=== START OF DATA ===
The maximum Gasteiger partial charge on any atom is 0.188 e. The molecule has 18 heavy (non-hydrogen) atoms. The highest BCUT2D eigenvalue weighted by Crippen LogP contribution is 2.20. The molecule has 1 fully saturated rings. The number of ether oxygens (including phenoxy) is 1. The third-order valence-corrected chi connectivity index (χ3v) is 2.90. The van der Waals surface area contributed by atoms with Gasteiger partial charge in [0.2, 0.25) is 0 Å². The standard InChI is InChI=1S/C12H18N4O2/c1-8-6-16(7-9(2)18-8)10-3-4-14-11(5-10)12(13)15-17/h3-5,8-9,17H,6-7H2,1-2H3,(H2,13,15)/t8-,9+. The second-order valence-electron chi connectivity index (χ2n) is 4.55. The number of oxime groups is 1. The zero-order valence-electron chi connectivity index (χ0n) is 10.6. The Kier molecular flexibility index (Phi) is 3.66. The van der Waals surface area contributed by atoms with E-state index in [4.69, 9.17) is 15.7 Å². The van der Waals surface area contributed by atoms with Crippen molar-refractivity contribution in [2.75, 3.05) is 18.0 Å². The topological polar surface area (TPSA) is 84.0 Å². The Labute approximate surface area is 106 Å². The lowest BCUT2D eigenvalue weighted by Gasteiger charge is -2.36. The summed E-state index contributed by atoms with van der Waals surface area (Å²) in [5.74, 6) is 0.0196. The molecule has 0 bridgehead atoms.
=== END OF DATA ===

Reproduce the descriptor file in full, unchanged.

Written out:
The maximum Gasteiger partial charge on any atom is 0.188 e. The molecule has 18 heavy (non-hydrogen) atoms. The highest BCUT2D eigenvalue weighted by Crippen LogP contribution is 2.20. The molecule has 1 fully saturated rings. The number of ether oxygens (including phenoxy) is 1. The third-order valence-corrected chi connectivity index (χ3v) is 2.90. The van der Waals surface area contributed by atoms with Gasteiger partial charge in [0.2, 0.25) is 0 Å². The standard InChI is InChI=1S/C12H18N4O2/c1-8-6-16(7-9(2)18-8)10-3-4-14-11(5-10)12(13)15-17/h3-5,8-9,17H,6-7H2,1-2H3,(H2,13,15)/t8-,9+. The second-order valence-electron chi connectivity index (χ2n) is 4.55. The number of oxime groups is 1. The zero-order valence-electron chi connectivity index (χ0n) is 10.6. The Kier molecular flexibility index (Phi) is 3.66. The van der Waals surface area contributed by atoms with E-state index in [4.69, 9.17) is 15.7 Å². The van der Waals surface area contributed by atoms with Crippen molar-refractivity contribution in [2.75, 3.05) is 18.0 Å². The topological polar surface area (TPSA) is 84.0 Å². The Labute approximate surface area is 106 Å². The lowest BCUT2D eigenvalue weighted by Gasteiger charge is -2.36. The summed E-state index contributed by atoms with van der Waals surface area (Å²) in [5.74, 6) is 0.0196. The molecule has 0 bridgehead atoms.